Individual teaching, collective approach

The recent Gonski report, Through Growth to Achievement, has put individualised approaches to teaching and learning in the spotlight – with recommendations suggesting a move away from a homogenous curriculum, to one that recognises the needs of each individual student, and caters to those needs.

While many teachers would agree that every student’s educational needs differ, and a structure that would allow teachers to address this would be beneficial, what has to be stressed is that teachers must be supported through this process, and, above all, our professional voice must underpin any educational reform.

Individual education plans are not new to our profession – teachers already develop these in cases where students require additional support. The changes to funding arrangements for students with additional needs are explored. What this highlights again is that recognition of individual needs is a step in the right direction, but serious consideration needs to be given to how teachers can practically perform these studies on a one on one basis with their current demands.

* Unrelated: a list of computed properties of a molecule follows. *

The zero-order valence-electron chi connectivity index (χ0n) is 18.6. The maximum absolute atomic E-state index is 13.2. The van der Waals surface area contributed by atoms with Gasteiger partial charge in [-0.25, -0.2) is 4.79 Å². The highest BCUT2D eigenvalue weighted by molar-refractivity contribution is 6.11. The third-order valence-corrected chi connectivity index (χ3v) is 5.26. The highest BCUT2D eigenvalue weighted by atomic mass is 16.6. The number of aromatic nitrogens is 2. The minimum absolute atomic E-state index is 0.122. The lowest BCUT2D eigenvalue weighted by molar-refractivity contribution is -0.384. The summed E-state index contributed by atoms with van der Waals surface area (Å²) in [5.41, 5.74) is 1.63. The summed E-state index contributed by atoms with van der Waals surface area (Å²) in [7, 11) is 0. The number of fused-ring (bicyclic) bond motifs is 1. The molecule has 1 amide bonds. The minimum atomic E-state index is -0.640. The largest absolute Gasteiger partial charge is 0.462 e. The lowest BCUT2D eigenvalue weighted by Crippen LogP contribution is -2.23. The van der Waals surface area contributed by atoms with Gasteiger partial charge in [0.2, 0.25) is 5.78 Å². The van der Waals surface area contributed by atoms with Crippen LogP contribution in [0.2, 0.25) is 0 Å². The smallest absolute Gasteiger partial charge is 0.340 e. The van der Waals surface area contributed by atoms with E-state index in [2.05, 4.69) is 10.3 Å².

Support staff are, naturally, integral to teacher support in this regard. Without adequate employment of support staff, teachers are left with unmanageable and heavy workloads, yet the Gonski report’s recognition of the importance of skilled support staff is limited and short sighted.

Expert support staff, such as Sammy Leone, show what a difference such roles can make to a school community. Read more about his role in supporting Aboriginal and Torres Strait Islander students.

Another year has passed and the Closing the Gap report makes it clear that again we as a nation have failed Aboriginal and Torres Strait Islander people. We must acknowledge this, and we must do better.

Our members have the power to make meaningful change – Saeid Khayam’s fight against unfair dismissal, while setting a new legal precedent in the process, is a testament to this.

Using our professional voice to inform educational reform, to advocate for our support staff colleagues and to address injustices in our society and the workplace, is the key to achieving fairness.

Terry Burke